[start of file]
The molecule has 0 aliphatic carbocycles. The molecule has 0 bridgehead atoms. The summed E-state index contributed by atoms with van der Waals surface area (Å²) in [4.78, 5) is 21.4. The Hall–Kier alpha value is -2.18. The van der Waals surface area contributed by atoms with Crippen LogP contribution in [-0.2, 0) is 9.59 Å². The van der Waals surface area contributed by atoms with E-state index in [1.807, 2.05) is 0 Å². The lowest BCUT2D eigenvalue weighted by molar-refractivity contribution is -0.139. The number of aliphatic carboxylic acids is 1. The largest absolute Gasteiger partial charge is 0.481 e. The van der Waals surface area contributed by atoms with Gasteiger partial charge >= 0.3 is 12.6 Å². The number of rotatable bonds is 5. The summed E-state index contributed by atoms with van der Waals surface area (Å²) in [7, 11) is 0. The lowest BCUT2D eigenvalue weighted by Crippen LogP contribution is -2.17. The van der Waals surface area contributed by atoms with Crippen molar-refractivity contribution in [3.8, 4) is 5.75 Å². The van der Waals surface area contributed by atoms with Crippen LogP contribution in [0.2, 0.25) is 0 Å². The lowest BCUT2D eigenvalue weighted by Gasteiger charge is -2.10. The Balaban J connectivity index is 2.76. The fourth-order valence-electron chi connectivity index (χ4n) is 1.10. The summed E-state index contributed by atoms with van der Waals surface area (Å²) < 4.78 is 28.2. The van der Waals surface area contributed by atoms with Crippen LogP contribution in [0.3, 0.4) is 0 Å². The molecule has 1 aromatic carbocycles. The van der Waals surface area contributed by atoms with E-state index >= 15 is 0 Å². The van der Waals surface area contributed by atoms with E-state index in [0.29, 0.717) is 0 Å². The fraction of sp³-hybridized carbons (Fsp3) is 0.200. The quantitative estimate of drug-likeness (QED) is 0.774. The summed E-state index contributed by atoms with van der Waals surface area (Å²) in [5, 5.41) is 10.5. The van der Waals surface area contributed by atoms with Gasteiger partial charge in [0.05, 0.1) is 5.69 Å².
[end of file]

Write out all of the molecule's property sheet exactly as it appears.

The molecule has 0 aliphatic carbocycles. The molecule has 0 bridgehead atoms. The summed E-state index contributed by atoms with van der Waals surface area (Å²) in [4.78, 5) is 21.4. The Hall–Kier alpha value is -2.18. The van der Waals surface area contributed by atoms with Crippen LogP contribution in [-0.2, 0) is 9.59 Å². The van der Waals surface area contributed by atoms with E-state index in [1.807, 2.05) is 0 Å². The lowest BCUT2D eigenvalue weighted by molar-refractivity contribution is -0.139. The number of aliphatic carboxylic acids is 1. The largest absolute Gasteiger partial charge is 0.481 e. The van der Waals surface area contributed by atoms with Gasteiger partial charge >= 0.3 is 12.6 Å². The number of rotatable bonds is 5. The summed E-state index contributed by atoms with van der Waals surface area (Å²) in [7, 11) is 0. The lowest BCUT2D eigenvalue weighted by Crippen LogP contribution is -2.17. The van der Waals surface area contributed by atoms with Crippen molar-refractivity contribution in [3.8, 4) is 5.75 Å². The van der Waals surface area contributed by atoms with Crippen LogP contribution in [0.2, 0.25) is 0 Å². The lowest BCUT2D eigenvalue weighted by Gasteiger charge is -2.10. The Balaban J connectivity index is 2.76. The fourth-order valence-electron chi connectivity index (χ4n) is 1.10. The summed E-state index contributed by atoms with van der Waals surface area (Å²) < 4.78 is 28.2. The van der Waals surface area contributed by atoms with Crippen LogP contribution in [0.3, 0.4) is 0 Å². The molecule has 1 aromatic carbocycles. The van der Waals surface area contributed by atoms with E-state index >= 15 is 0 Å². The van der Waals surface area contributed by atoms with E-state index in [0.29, 0.717) is 0 Å². The fraction of sp³-hybridized carbons (Fsp3) is 0.200. The quantitative estimate of drug-likeness (QED) is 0.774. The summed E-state index contributed by atoms with van der Waals surface area (Å²) in [5, 5.41) is 10.5. The van der Waals surface area contributed by atoms with Gasteiger partial charge in [0.05, 0.1) is 5.69 Å².